History and Structure of Venice
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?Venice is one of the most fascinating places to travel in Europe.? Its intrigue lies in its unique beginnings, its dominant past, and its remarkable people and their buildings.? Its foundation is unique because of the need for protection that drove the early Venetians to their new home and the location of this new dwelling-place:? ?Rarely in human history has a vigorous and progressive civilization arisen in a less likely place than the mud flats of the Venetian lagoon.?1? Venice rose to power by its domination of the sea and reached its climax during the years of the Renaissance.? It is during this time period that it truly became ?the bride of the Adriatic and the unchallenged mistress of the Mediterranean.?2? This collection of small islands connected by canals and small strips of land became the home of an independent people and its architecture makes Venice ?a symbol of beauty.?3 ?
Geography and Foundation
The city of Venice is located at the far north of the Adriatic Sea, in what Dr. Timothy Fehler of Furman University calls ?the armpit of Italy.?4? Venice is situated on a chain of marshy islands protected from the Adriatic Sea by the Lidi, the sandbar-like islands further out in the water.? In describing the body of water Venice is located in, Horatio Brown states, ?Perhaps no piece of water in the world is more remarkable than this hundred and eighty-four square miles of Venetian lagoon.?5 because ?the lagoon is not a lake, still less is it a swamp, nor is it like the open sea.?6? At low tide the marshy islands of the lagoon are exposed, and at high tide Venice appears to be alone on the sea.? Lane describes the lagoon as ?mostly open water with a cluster of small islands, the chief of which was called Rivoalto (high bank), the future Rialto.?7 ?The habitants of these islands were primarily men who made ?a living in the mixture of mud, water, and sand? by fishing and drying seawater to get salt.8? This lifestyle was disrupted in the fifth and sixth centuries when mainlanders from Venetia fled to the marshy islands.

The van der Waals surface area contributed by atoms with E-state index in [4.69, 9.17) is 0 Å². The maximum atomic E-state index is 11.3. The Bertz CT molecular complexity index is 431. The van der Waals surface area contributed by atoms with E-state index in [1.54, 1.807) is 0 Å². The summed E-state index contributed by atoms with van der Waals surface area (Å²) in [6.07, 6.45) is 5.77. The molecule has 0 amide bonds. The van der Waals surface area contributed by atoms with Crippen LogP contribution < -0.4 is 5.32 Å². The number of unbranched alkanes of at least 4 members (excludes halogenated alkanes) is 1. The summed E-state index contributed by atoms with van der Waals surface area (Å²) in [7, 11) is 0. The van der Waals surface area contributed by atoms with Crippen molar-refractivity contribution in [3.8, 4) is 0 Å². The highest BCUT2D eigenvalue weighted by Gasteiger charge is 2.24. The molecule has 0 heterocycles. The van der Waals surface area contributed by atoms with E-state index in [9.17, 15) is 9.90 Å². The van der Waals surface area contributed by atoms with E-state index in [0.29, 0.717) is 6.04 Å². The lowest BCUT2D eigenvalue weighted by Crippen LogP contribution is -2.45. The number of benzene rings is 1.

?As the Roman Empire was crumbling in Italy, Huns, Goths, and Lombards began invading towns in the north.? Citizens of Padua, Verona, and Vicenza were forced to travel to the islands of the lagoon.? The most influential invasion occurred in 452 when Attila the Hun drove everyone out of Venetia and they settled ?on the muddy, reed-covered islands of the Rivo Alto.?9? Alethea Wiel claims that the residents of Venezia decided to ?fix an abiding and permanent dwelling-place among the isles and estuaries of the sea; and that moment may be looked upon as the date of the foundation of Venice.?10? The newcomers discovered a thick layer of clay was under the islands.? They put down wooden piles into the clay, then covered these with oak logs and rocks to create the foundation of Venice:? ?it is strange to think how from the shifting unstable formation of mud-bands and...